“The deeper reason” behind the visit was “to consolidate the Idlib understandings, supporting them with field arrangements to stop the deteriorating military situation in southern and northeastern Syria.” However, the “obvious reason” for the visit is related to the Constitutional Committee meeting in Geneva. Moscow and Damascus need to recover the “gap” between them, according to al-Sharq al-Awsat

Russia Today (RT), Russia’s state-funded international television news network, reported that a Russian official source denied that there has been a secret visit between Bashar al-Assad and Lavrentiev in Damascus.  

RT quoted the unnamed source as saying that Lavrentiev participated in the Syrian Constitutional Committee meeting in Geneva and then directly returned to Russia. The source noted that the relations between Moscow and Damascus “do not require confidentiality.”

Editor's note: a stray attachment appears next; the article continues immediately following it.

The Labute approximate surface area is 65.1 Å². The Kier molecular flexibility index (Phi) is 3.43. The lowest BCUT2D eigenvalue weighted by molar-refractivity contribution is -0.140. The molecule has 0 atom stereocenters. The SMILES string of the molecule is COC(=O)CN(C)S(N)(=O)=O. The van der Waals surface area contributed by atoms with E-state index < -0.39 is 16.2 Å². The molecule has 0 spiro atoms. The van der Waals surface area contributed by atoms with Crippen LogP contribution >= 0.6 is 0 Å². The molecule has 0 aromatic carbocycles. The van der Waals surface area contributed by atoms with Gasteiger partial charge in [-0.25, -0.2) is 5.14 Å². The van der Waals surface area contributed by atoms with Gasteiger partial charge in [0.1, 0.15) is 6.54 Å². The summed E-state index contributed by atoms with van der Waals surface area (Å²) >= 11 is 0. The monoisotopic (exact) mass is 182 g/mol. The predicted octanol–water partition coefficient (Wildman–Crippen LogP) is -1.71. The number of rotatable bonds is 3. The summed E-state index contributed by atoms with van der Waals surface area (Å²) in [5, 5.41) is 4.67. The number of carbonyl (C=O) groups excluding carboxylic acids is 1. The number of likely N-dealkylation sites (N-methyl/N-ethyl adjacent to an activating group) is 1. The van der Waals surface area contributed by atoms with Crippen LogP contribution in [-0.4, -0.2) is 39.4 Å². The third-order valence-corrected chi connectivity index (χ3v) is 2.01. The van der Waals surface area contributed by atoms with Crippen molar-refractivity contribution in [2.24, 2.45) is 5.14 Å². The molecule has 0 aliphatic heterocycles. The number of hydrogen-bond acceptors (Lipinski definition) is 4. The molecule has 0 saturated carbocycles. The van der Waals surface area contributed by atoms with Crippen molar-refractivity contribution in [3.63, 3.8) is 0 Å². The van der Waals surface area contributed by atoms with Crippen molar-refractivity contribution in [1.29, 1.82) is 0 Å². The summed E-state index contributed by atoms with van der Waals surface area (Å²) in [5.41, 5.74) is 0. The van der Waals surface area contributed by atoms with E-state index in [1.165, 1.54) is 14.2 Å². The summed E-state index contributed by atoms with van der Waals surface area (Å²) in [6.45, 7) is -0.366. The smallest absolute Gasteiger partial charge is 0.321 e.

Following a meeting with al-Assad in September 2020, Russian Foreign Minister Sergei Lavrov said that “Idlib is one of the most important areas of cooperation between Russia and Turkey” during a press conference with the former Syrian Foreign Minister, Walid al-Muallem. They have to separate between the “moderate” opposition and the “extremist” one and to secure the M4 highway.

He affirmed that he “is certain that the agreement will be implemented successfully, despite the slow pace of its execution.” 

Daraa: the arena of military tension

In Syria’s southern province of Daraa, there has been an atmosphere of tension in recent weeks because there are talks of a possible military operation in the south. This reduces the possibility of a military clash in the north.

The Syrian regime forces continued to bring military reinforcements to Tafas town’s vicinity in the western countryside of Daraa because no final agreement has been reached between the local militants and the Syrian regime forces.